The SIT attached no value to the affidavits of eyewitnesses and survivors that had been submitted to the apex court or other authorities since 2002. Never mind that it was these affirmed testimonies that had prompted the apex court to intervene in the first instance. Not only were witnesses grilled by the SIT about these affidavits, the affidavits did not form part of the charge sheet filed by the SIT.

In the Gulberg massacre case – 69 persons massacred in broad daylight, including former parliamentarian Ahsan Jaffri – arguably the strongest of all the cases in the ongoing trials, the SIT had excelled itself. One set of statements had been recorded by SIT officials in May-June 2008 at its specially appointed premises in Gandhinagar. Mysteriously, four months later the investigating officer (IO), JM Suthar, appointed by Ashish Bhatia, summoned some of the witnesses to another location, the Special Operations Group (SOG) office in Juhapura. Agitated witnesses complained about this to CJP which in turn complained about this conduct in writing to the SIT chief, Raghavan.

Undeterred, the SIT used this occasion to conjure up a false set of statements during September 2008, which utterly diluted the first set of statements made by witnesses to the SIT. When the crucial eyewitnesses began deposing before the trial court from November 2, 2009 onwards, each one of them denied ever having recorded a second statement.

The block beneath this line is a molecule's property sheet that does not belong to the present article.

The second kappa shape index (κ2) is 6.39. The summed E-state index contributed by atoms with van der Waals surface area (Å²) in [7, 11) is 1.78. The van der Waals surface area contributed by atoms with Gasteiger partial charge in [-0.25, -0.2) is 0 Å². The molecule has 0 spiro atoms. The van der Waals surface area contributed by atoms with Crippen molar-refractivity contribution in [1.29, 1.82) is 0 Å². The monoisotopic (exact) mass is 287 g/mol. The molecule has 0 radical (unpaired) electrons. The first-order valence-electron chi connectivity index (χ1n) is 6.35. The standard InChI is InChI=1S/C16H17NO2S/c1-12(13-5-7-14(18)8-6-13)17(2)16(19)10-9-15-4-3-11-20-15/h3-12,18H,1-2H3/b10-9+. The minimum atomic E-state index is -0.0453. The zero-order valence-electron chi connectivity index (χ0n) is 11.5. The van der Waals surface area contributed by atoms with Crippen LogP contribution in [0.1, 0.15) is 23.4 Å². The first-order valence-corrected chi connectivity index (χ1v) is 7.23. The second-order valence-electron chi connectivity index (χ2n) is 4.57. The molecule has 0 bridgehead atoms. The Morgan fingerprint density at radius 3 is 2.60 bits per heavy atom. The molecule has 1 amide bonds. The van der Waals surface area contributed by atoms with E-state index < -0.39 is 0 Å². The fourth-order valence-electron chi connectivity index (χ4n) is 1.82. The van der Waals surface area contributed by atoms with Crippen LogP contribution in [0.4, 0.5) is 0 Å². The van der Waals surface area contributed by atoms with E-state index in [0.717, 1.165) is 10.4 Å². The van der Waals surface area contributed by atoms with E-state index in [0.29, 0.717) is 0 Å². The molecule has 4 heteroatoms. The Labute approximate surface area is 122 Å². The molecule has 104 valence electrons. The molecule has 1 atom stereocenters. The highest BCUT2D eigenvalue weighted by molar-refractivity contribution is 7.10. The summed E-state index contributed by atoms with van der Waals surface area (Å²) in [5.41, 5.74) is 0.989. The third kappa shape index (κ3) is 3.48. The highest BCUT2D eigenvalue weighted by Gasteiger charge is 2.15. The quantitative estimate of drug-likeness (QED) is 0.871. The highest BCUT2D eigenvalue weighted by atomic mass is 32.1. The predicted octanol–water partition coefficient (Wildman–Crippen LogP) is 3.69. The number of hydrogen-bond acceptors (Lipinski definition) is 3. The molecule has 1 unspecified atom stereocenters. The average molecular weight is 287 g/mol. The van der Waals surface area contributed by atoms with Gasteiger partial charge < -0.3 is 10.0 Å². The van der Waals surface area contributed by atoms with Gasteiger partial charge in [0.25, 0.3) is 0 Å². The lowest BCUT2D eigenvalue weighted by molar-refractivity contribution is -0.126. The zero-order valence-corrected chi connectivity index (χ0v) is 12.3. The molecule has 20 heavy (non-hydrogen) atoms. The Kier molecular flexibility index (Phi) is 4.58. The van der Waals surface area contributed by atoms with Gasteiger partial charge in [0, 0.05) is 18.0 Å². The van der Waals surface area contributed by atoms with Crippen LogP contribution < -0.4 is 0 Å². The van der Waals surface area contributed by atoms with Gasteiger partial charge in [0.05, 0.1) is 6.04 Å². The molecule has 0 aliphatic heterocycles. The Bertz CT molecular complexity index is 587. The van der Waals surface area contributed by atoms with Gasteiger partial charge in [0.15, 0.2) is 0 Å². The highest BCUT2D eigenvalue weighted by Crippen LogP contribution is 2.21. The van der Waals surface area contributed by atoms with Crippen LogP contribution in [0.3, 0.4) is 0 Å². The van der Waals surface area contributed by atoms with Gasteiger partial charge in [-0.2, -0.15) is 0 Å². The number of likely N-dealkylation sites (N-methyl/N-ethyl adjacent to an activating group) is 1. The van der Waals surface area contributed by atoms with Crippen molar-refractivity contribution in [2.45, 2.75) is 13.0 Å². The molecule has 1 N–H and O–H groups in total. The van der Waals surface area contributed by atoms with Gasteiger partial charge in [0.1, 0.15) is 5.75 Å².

A close scrutiny of the testimonies of witnesses in the Gulberg massacre case reveals that the investigation by the SIT (aimed to weaken its own prosecution case) has been torn to shreds. Witnesses have with tremendous courage and dignity testified to the truth which the SIT clearly wanted to suppress.

Ironically, it is when witnesses in the Gulberg and Sardarpura cases showed adherence to the truth despite these pressures, and even deposed (in the Gulberg case) about the abuse heaped by the chief minister, Narendra Modi, on Ahsan Jaffri before he was killed on February 28, 2002, that the attitudes of the trial court judges turned hostile. Inexplicably, witnesses were not allowed to step out of the witness box to identify the accused (located 25-30 feet away). Applications to the court to order further investigation where the SIT had failed were suddenly refused.